I was in elementary school when Apollo 11 landed on the Moon. I remember my friends and I excitedly talking about what our country would do next. Would we build a permanent base on the Moon? Build a space station? Go to Mars? None of my friends suggested that what we would do next was come home and forget the whole thing. We all thought that it was like Columbus discovering the New World. Of course this would be followed by further exploration and colonization.
But Columbus was the wrong analogy. America's first trip to the Moon wasn't like Spain's first trip to America. It was more like the Viking discovery of Vinland. The Vikings discovered America about AD 1000, 500 years before the Spanish. But while Spanish civilization, for all its flaws, was dynamic and growing and thriving, Viking civilization was dying. The discovery of Vinland was the last great achievement of a civilization in decline. They sent a couple of expeditions to America ... and then they went home and never returned. The Vikings who discovered America sailed from Greenland. And as an outpost of Viking civilization, the Greenland colony was struggling to survive. They didn't have the energy to maintain the population and economy of Greenland, never mind try to expand into the Americas. Much like the US today is struggling to hold our society together. We don't have the energy to expand.
Once when my daughter was little she and I saw something on television about the Lunar Module, the vehicle that actually landed on the Moon, and I mentioned that my father had helped to build it. (Actually he was quality control inspector, but that seemed a bit much to explain at her age.) For many years after that she referred to the Lunar Module as "grandpa's spaceship". She asked me if people were still traveling to the Moon now. I said no. She asked why not. I said, "Because today we're too busy fighting crime and drug addiction to have the energy to go to the Moon any more."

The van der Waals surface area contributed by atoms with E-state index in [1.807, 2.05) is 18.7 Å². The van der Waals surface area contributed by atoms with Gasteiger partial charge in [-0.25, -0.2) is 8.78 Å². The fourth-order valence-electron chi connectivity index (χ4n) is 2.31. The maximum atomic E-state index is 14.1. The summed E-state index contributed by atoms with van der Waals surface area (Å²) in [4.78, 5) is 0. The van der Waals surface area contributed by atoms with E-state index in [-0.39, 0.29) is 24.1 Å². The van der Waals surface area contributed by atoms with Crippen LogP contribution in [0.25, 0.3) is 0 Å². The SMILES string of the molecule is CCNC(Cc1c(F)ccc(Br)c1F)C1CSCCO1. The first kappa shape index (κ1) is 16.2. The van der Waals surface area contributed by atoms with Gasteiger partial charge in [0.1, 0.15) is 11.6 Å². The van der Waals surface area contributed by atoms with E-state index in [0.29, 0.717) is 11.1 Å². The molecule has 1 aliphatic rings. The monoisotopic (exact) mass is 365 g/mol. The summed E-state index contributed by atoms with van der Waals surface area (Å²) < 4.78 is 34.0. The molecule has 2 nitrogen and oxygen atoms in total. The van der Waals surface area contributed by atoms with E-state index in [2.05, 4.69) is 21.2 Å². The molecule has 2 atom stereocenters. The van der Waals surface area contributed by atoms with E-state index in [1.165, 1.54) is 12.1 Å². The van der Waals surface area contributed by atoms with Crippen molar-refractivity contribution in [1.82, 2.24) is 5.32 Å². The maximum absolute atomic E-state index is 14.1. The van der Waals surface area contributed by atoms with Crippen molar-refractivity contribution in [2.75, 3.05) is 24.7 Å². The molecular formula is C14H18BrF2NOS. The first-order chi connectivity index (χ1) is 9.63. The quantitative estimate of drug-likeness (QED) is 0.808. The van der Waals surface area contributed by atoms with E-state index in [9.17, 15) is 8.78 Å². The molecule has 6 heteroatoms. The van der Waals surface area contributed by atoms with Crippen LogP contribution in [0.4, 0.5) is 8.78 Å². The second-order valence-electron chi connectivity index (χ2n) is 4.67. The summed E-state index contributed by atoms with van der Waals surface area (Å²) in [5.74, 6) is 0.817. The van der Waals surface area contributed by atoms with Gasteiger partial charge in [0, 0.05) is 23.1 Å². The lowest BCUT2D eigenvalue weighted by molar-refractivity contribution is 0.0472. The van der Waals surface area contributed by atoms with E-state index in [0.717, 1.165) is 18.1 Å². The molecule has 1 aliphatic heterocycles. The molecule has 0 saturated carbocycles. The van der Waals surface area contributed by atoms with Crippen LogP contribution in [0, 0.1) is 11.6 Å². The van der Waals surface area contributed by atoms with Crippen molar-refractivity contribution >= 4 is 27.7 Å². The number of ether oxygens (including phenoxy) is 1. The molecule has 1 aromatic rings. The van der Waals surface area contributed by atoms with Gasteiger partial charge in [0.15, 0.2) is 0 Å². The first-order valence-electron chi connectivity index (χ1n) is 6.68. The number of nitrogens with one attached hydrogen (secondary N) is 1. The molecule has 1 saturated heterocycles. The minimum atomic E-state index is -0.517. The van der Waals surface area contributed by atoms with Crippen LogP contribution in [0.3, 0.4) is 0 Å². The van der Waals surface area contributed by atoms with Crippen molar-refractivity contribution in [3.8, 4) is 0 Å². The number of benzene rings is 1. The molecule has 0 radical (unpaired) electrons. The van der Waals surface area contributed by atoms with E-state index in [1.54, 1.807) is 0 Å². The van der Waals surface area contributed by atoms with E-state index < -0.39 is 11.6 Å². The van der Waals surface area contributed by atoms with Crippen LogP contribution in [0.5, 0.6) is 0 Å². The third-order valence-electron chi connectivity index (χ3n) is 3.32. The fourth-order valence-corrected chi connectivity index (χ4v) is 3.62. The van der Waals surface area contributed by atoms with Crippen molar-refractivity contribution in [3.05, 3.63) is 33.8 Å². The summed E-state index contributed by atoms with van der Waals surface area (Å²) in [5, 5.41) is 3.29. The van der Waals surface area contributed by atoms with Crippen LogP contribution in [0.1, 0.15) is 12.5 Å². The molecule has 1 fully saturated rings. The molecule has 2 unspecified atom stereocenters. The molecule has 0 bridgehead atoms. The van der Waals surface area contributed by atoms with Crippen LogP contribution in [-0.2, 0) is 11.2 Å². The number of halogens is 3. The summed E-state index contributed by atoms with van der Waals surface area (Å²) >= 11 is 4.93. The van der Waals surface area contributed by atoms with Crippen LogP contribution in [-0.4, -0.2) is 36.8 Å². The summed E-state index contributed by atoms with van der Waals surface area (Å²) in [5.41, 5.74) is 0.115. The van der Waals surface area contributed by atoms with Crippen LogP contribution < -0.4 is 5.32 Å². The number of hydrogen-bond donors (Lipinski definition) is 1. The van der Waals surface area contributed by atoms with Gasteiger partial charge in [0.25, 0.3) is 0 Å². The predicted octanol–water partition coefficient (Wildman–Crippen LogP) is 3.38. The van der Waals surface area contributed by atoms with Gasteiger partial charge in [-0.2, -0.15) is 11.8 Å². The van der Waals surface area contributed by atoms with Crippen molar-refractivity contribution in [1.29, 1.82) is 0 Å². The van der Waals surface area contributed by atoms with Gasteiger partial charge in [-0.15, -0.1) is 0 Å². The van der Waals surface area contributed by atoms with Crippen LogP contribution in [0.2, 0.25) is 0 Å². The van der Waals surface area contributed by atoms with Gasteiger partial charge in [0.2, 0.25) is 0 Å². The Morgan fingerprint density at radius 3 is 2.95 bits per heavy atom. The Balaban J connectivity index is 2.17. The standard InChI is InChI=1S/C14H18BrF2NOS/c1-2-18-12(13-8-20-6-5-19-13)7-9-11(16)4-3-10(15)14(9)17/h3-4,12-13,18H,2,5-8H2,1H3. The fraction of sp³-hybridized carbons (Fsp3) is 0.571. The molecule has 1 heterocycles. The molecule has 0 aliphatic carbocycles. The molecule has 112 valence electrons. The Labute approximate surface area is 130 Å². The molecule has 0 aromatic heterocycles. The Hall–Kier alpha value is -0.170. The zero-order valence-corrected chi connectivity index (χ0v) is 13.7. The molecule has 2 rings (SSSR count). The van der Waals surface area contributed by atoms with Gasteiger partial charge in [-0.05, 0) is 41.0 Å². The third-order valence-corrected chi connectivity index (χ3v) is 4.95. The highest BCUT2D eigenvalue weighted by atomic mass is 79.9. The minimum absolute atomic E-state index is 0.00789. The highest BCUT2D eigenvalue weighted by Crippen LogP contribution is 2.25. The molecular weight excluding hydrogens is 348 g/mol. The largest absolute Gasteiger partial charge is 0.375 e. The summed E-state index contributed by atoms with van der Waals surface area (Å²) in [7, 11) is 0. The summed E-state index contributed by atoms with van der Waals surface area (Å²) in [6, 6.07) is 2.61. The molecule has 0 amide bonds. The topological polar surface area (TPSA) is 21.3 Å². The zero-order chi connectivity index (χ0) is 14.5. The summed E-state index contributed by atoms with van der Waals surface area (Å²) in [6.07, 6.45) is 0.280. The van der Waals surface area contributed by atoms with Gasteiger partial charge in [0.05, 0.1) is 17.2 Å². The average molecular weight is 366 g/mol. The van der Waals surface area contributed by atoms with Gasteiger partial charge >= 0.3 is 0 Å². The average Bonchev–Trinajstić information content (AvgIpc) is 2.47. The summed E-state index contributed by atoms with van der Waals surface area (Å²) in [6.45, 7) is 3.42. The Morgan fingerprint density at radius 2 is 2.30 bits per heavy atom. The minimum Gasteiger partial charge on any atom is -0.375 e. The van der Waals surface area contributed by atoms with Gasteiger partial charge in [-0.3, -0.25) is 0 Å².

When Rome was in its final days, were the people all frantically trying to find a way to save the country, and just nothing worked? Or did they go around complacently saying, "Oh come now, everything is fine"? I wonder if Romans were saying, "So big deal, we withdrew from Britain. That province was never worth anything anyway. It was a smart move. We weren't chased out, we sold off a bad investment. And so what if the emperor likes to molest little boys? What he does in the privacy of his own palace is no one else's business. Really, the empire is as string as it ever was!" Etc.
Because there are plenty of people today saying that America's decline is progress. People praise the media for censoring ideas they don't want to hear, saying this is necessary to protect the public from being confused. They celebrate Sin Pride Days. They pass laws penalizing anyone who refuses to go along with the moral decline.
I'm writing this in 2020. Last year some of us celebrated the 50th anniversary of the moon landing. In 1969 America's proudest achievement was that we put a man on the Moon. In 2019 America's proudest achievement was that we put a man in the girls locker room.
Is there any hope? Of course. We could still pull back from the brink. We could reform and rebuild our institutions. But the problem is that they don't want to be reformed. Repairing them will require fighting the people who control them tooth and nail.
© 2020 by Jay Johansen